Jennifer Doggett writes:
In the lead up to next week’s Federal Budget, Croakey is previewing some of the most important issues in the health portfolio and highlighting the bids from health stakeholder groups in their pre-Budget submissions
See here for the previous post on Budget bids for action on climate change and health issues.
Today’s issue is oral health.
Oral health is one of the standout areas of policy failure in Australia’s health system. As regular Croakey contributor Dr Lesley Russell has written: Nowhere are the growing inequalities in health between poor and rich, rural and urban, Indigenous and non-Indigenous, highlighted more than in dental health.
There is no physiological reason why the mouth should be excluded from Medicare. Oral health is intimately related to overall health and dental problems can both cause and be caused by health problems elsewhere in the body.
There are also many reasons why it makes sense to include oral health within Australia’s universal health system. One compelling reason is the fact that dental problems, if untreated, can lead to more serious (and more expensive) health problems down the track. In fact, oral conditions are the third highest reason for acute preventable hospital admissions with more than 67,000 Australians hospitalised each year.
A key barrier to access to dental care for many Australians is cost. Dental services have among the highest out-of-pocket payments (as a proportion of total costs) of all mainstream health services, with individuals contributing 58% of the total annual spend of around $10 billion.
Many Australians cannot access the dental services they need to remain healthy. 30% of Australians avoid going to the dentist at all due to cost, unavailability of services and other barriers. Among those who do go, 20%are unable to proceed with recommended treatment because of cost.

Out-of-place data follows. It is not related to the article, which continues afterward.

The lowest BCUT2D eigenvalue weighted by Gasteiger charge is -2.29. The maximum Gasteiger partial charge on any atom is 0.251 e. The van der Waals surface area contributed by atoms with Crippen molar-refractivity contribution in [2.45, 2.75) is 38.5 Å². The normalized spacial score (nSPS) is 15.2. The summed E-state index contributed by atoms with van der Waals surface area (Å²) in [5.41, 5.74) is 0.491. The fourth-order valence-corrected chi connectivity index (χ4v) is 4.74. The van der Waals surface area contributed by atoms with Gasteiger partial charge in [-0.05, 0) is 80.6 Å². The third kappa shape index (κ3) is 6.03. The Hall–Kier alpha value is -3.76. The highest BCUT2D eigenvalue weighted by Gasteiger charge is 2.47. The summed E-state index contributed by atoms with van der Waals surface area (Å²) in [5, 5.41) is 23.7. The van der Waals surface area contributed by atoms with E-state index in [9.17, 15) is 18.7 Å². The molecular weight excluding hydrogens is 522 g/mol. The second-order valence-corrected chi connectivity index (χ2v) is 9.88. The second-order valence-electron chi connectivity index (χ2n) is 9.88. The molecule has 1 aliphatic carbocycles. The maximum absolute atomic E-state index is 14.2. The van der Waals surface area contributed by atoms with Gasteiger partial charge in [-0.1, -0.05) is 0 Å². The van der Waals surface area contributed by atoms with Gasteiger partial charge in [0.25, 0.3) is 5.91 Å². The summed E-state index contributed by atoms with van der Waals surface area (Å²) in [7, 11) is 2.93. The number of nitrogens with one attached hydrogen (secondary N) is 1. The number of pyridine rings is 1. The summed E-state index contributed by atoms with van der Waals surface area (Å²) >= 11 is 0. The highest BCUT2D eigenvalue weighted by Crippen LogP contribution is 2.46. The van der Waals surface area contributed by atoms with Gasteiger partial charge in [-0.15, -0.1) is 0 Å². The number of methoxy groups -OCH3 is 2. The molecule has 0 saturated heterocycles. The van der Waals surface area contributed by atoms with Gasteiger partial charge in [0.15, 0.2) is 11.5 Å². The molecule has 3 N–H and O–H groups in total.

Neither Federal nor State/Territory governments have dealt satisfactorily with this issue. The Federal Government’s main subsidy of dental services comes via the private health insurance rebate which is provided to less than half the population (and even with insurance consumers still have to pay over 50% of dental costs).
State and Territory governments are responsible for public dental services but these are woefully under-funded and waiting lists for general treatment can go as high as three and a half years in some parts of the country. As a result, middle aged and older adults with health care cards are twice as likely as other Australians to have had all their teeth extracted.
For all these reasons, action on oral health was a high priority for a number of health and community sector stakeholder groups in their bids for Budget funding. These are summarised below
Australian Healthcare and Hospitals Association
Key points from the AHHA submission
Oral health is fundamental to overall health, wellbeing and quality of life. A healthy mouth enables people to eat, speak and socialise without pain, discomfort or embarrassment.
Oral conditions are the third highest reason for acute preventable hospital admissions with more than 63,000 Australians hospitalised each year. Out-of-pocket costs for dental care are greater than any other major category of health spending, having greatest impact on those eligible for public dental services.
Australia’s National Oral Health Plan 2015–2024 outlines a blueprint for united action across jurisdictions and sectors to ensure all Australians have healthy mouths. Translation of the National Oral Health Plan into practice has been slow, and requires all jurisdictions and sectors to work together to maintain and improve the oral health of Australians.
The AHHA is calling for:
- $500 million per year for the National Partnership Agreement on Public Dental Services for Adults, with state and territory funding levels maintained, and the term of the agreement extended to 31 December 2024, aligning with the term of the Child Dental Benefits Schedule.
- Funding allocations (above) to reflect the cost of providing care in rural and remote areas, smaller jurisdictions and to groups with higher needs.
- The agreement (above) must require states and territories to increase access to fluoridated water supplies. Fluoride varnish programs should be provided to high risk children, particularly in non-fluoridated areas.